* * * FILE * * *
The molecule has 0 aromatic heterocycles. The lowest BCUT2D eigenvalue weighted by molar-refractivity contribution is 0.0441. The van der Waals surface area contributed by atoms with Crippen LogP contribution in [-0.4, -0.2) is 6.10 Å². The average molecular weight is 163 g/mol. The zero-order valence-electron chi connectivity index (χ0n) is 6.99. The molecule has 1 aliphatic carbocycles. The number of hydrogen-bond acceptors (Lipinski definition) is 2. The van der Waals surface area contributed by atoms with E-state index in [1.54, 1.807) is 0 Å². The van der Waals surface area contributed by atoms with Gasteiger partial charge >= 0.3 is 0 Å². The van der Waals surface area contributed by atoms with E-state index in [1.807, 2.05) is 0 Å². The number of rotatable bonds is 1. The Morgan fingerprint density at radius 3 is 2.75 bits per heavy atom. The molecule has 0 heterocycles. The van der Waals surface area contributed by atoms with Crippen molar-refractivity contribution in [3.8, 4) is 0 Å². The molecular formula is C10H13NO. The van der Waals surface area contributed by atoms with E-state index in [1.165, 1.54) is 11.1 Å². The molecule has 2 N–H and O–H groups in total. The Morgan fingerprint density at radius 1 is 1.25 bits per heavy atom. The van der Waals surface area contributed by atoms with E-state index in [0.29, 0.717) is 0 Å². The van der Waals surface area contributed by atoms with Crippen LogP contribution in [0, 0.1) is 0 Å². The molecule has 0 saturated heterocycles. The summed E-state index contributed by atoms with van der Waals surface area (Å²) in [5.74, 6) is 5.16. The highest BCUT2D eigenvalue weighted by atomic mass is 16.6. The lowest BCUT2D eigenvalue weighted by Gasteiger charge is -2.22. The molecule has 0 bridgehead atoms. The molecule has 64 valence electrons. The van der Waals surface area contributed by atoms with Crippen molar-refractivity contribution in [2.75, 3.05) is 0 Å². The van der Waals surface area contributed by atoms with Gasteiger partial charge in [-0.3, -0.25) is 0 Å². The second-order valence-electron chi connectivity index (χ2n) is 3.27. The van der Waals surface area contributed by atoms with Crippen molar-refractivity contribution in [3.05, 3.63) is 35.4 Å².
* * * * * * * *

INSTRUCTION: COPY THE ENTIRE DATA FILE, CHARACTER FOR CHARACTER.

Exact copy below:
The molecule has 0 aromatic heterocycles. The lowest BCUT2D eigenvalue weighted by molar-refractivity contribution is 0.0441. The van der Waals surface area contributed by atoms with Crippen LogP contribution in [-0.4, -0.2) is 6.10 Å². The average molecular weight is 163 g/mol. The zero-order valence-electron chi connectivity index (χ0n) is 6.99. The molecule has 1 aliphatic carbocycles. The number of hydrogen-bond acceptors (Lipinski definition) is 2. The van der Waals surface area contributed by atoms with E-state index in [1.54, 1.807) is 0 Å². The van der Waals surface area contributed by atoms with Gasteiger partial charge >= 0.3 is 0 Å². The van der Waals surface area contributed by atoms with E-state index in [1.807, 2.05) is 0 Å². The number of rotatable bonds is 1. The Morgan fingerprint density at radius 3 is 2.75 bits per heavy atom. The molecule has 0 heterocycles. The van der Waals surface area contributed by atoms with Crippen molar-refractivity contribution in [3.8, 4) is 0 Å². The molecular formula is C10H13NO. The van der Waals surface area contributed by atoms with E-state index in [1.165, 1.54) is 11.1 Å². The molecule has 2 N–H and O–H groups in total. The Morgan fingerprint density at radius 1 is 1.25 bits per heavy atom. The van der Waals surface area contributed by atoms with E-state index in [0.29, 0.717) is 0 Å². The van der Waals surface area contributed by atoms with Crippen LogP contribution in [0, 0.1) is 0 Å². The molecule has 0 saturated heterocycles. The summed E-state index contributed by atoms with van der Waals surface area (Å²) in [5.74, 6) is 5.16. The highest BCUT2D eigenvalue weighted by atomic mass is 16.6. The lowest BCUT2D eigenvalue weighted by Gasteiger charge is -2.22. The molecule has 0 bridgehead atoms. The molecule has 64 valence electrons. The van der Waals surface area contributed by atoms with Crippen molar-refractivity contribution in [2.75, 3.05) is 0 Å². The van der Waals surface area contributed by atoms with Gasteiger partial charge in [-0.3, -0.25) is 0 Å². The second-order valence-electron chi connectivity index (χ2n) is 3.27. The van der Waals surface area contributed by atoms with Crippen molar-refractivity contribution in [3.05, 3.63) is 35.4 Å².